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What to Expect Now That Kevin Spacey Sexual Assault Accuser Has Died Mid-Lawsuit


Woah, didn’t see that coming. “John Doe,” the massage therapist who sued Kevin Spacey a year ago for allegedly forcing him to grab the actor’s genitals during a massage has died. Because the person had been proceeding anonymously, there are currently no details being reported on the death or the plaintiff’s identity.

Right now, the Doe sexual assault lawsuit is Spacey’s biggest legal concern. That’s because the unrelated Massachusetts criminal case against Spacey fell apart when that complaining witness pleaded the Fifth; the civil case relating to those allegations was also dismissed with prejudice. The John Doe civil case has been proceeding in California over Spacey’s objection regarding the plaintiff’s shielded identity.

So, what happens now to John Doe’s civil lawsuit? There are a few possibilities.

  1. The lawsuit could continue.

When an individual plaintiff in a civil lawsuit dies, that person’s estate inherits the lawsuit. It’s not a straightforward and simple process, though. There are the procedural issues of which beneficiaries or heirs would be permitted to receive any proceeds of trial, as well as who, exactly would make legal decisions on the estate’s behalf during the pendency of the lawsuit.

Sure, if there’s a will laying out the executor and heirs, that helps. But John Doe may well have died intestate (i.e., without a will), which means there could be drama between surviving family members over how to handle the case.

Even if the estate wants to continue the case, there are some major hurdles. First, those individuals standing in for John Doe will need to prove to the court that they have the right to litigate the case. This means piercing the plaintiff’s anonymity to at least some degree in order to adequately satisfy the court’s requirement.

Next, there will be the problem of evidence. Sexual assault cases are notoriously difficult to prove, even under typical circumstances. But when the complaining witnesses isn’t present, proof can be nearly impossible. Spacey’s lawyers certainly know this, and are likely not rushing to make any lucrative settlement offers to the Doe’s family.

  1. The lawsuit could be dismissed.

Beneficiaries of John Doe’s estate may realize that their chances of walking away with big money damages aren’t great, and just choose to preserve as much of the estate funds as possible. If they determine that the juice just isn’t worth the squeeze (or, if they value Doe’s anonymity above all else), they’ll move to dismiss the case voluntarily. Alternatively, Spacey (or the court itself) could move to dismiss the case based on lack of available evidence and end things there.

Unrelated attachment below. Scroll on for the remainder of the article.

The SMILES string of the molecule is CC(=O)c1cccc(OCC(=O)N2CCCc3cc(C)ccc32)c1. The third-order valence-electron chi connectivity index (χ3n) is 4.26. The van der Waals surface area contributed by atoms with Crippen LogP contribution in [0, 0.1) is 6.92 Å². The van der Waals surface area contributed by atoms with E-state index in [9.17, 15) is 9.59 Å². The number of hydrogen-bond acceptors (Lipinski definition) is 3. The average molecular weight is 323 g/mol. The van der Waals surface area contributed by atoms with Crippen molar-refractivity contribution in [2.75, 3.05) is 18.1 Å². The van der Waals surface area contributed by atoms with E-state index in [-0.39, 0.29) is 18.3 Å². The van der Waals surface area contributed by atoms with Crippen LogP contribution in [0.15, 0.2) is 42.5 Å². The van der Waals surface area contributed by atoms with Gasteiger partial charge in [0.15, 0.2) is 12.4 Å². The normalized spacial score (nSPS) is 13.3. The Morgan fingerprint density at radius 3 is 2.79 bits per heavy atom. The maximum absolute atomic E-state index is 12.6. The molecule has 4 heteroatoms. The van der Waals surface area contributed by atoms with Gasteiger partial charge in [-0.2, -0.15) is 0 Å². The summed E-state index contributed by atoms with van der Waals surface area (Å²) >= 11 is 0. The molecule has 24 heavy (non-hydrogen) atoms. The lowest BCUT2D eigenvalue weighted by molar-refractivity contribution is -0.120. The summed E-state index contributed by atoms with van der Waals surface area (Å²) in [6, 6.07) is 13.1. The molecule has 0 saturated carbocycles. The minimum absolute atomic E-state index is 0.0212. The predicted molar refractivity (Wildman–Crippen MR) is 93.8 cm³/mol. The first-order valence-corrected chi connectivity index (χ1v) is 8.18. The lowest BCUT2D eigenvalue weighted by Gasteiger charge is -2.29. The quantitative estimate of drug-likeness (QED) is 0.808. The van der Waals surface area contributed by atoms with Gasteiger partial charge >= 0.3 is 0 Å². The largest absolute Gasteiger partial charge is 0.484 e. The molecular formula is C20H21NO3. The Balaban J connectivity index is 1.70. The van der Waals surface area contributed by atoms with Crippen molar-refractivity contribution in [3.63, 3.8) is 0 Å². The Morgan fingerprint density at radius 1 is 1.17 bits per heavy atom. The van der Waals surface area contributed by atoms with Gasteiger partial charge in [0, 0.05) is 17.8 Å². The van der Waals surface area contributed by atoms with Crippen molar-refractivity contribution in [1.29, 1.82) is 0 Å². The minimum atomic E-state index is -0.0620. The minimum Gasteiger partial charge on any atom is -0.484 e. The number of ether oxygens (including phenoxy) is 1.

1. John Doe’s estate and Kevin Spacey could come to a quick settlement.

This is the simplest and most direct way to end the matter for everyone involved. Likely, Doe’s surviving relatives are not expecting to devote the time and energy required to pursue a major lawsuit against a wealthy Hollywood celebrity; without the presence of the person who entitled to compensation, it’s tough to see how proceeding with protracted litigation would make much sense.

As for Spacey, he’d be smart to put this whole thing to rest ASAP. Every step in the process – which has now gotten significantly more complex – is damaging to Spacey’s wallet and image. A discreet and speedy settlement would minimize the fallout for everyone involved – and still allow Doe’s lawyer to collect his contingency fee.

[Image via Nicole Harnishfeger, Getty Images]

This is an opinion piece. The views expressed in this article are those of just the author.

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Elura is a columnist and trial analyst for Law & Crime. Elura is also a former civil prosecutor for NYC's Administration for Children's Services, the CEO of Lawyer Up, and the author of How To Talk To Your Lawyer and the Legalese-to-English series. Follow Elura on Twitter @elurananos